“Providing security for our citizens means that the fight against Islamist terrorism is our first priority,” he told some 200 French ambassadors gathered in Paris.
Since early 2015, France has suffered a series of terror attacks that have claimed more than 230 lives. These have included the targeting of soldiers and police officers on patrol at popular tourist spots.
“There's no place for naivete, nor for fear of Islam which confuses Islamism and Islamic,” he said, calling assuring the security of the French the “raison d'etre” of the country's diplomatic efforts.
Macron announced the organisation of a conference on staunching the sources of funding for terror groups, to be held in Paris in early 2018.
He also argued against taking sides in the regional power battle between Iran, a majority Shiite Muslim country, and Saudi Arabia, a Sunni power.
“Some have chosen (their camp). It's a mistake. The strength of our diplomacy is to speak to all sides,” he said.
The 39-year-old leader also insisted there was “no alternative” to the 2015 nuclear deal with Iran, which has been fiercely opposed by US President Donald Trump.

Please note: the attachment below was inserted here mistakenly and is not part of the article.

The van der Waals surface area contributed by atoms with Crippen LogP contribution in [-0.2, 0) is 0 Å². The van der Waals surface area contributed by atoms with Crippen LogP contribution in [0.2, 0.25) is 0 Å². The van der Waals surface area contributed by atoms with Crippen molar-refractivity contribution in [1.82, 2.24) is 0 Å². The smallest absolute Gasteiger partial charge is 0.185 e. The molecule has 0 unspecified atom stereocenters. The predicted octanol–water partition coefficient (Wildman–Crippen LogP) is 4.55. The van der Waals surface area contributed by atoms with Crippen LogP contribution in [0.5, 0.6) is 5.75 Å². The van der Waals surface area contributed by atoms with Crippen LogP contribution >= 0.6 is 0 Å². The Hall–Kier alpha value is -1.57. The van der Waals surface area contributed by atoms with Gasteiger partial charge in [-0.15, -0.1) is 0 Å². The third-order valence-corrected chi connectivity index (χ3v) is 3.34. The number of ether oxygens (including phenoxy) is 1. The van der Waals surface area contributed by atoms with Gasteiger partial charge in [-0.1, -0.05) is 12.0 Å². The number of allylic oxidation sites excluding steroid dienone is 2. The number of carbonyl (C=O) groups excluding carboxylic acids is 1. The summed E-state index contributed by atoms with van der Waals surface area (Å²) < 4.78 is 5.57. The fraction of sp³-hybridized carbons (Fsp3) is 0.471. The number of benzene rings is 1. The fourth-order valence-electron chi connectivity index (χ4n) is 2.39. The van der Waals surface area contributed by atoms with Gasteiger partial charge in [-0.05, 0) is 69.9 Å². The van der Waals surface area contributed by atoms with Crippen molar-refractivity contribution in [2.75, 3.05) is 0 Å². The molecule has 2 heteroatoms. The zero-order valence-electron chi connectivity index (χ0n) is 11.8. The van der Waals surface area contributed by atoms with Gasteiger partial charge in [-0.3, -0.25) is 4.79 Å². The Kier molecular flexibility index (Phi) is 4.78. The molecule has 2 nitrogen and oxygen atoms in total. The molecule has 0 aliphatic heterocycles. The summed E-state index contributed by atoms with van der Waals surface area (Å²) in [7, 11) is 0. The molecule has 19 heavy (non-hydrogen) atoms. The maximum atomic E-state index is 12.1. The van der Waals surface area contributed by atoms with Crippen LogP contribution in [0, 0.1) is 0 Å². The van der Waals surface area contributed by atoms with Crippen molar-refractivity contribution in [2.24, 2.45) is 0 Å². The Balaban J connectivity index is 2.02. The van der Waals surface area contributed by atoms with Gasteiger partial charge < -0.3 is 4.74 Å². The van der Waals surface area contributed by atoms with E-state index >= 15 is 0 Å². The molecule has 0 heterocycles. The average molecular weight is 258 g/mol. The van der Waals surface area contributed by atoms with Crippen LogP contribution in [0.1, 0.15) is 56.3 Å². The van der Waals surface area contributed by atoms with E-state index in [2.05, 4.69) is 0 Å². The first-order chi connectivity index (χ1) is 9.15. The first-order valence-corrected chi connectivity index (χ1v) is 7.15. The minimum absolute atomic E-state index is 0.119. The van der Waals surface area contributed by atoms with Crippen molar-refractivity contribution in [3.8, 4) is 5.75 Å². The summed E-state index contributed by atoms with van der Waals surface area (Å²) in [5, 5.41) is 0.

“There is no alternative to the non-proliferation agenda. It enables a constructive and demanding relationship with Iran,” he said.
Facing dismal approval ratings less than four months into his term, Macron was looking to burnish his foreign policy credentials with the speech, which is a fixture on France's political calendar.
France's youngest ever president has shown determination to restore what he sees as the country's declining international prestige under his predecessor, Socialist president Francois Hollande.
He has won kudos for making a bold start on the international stage, hosting both Trump and Russian President Vladimir Putin within his first weeks in office.
He raised human rights with Putin and spoke out against Trump's decision to withdraw the United States from the Paris accord on fighting climate change.
Tuesday's speech came a day after Macron hosted a mini-summit with African and European leaders on the migrant crisis.
The leaders backed proposals to screen asylum seekers in Chad and Niger as a way to prevent thousands from taking perilous journeys across the Mediterranean.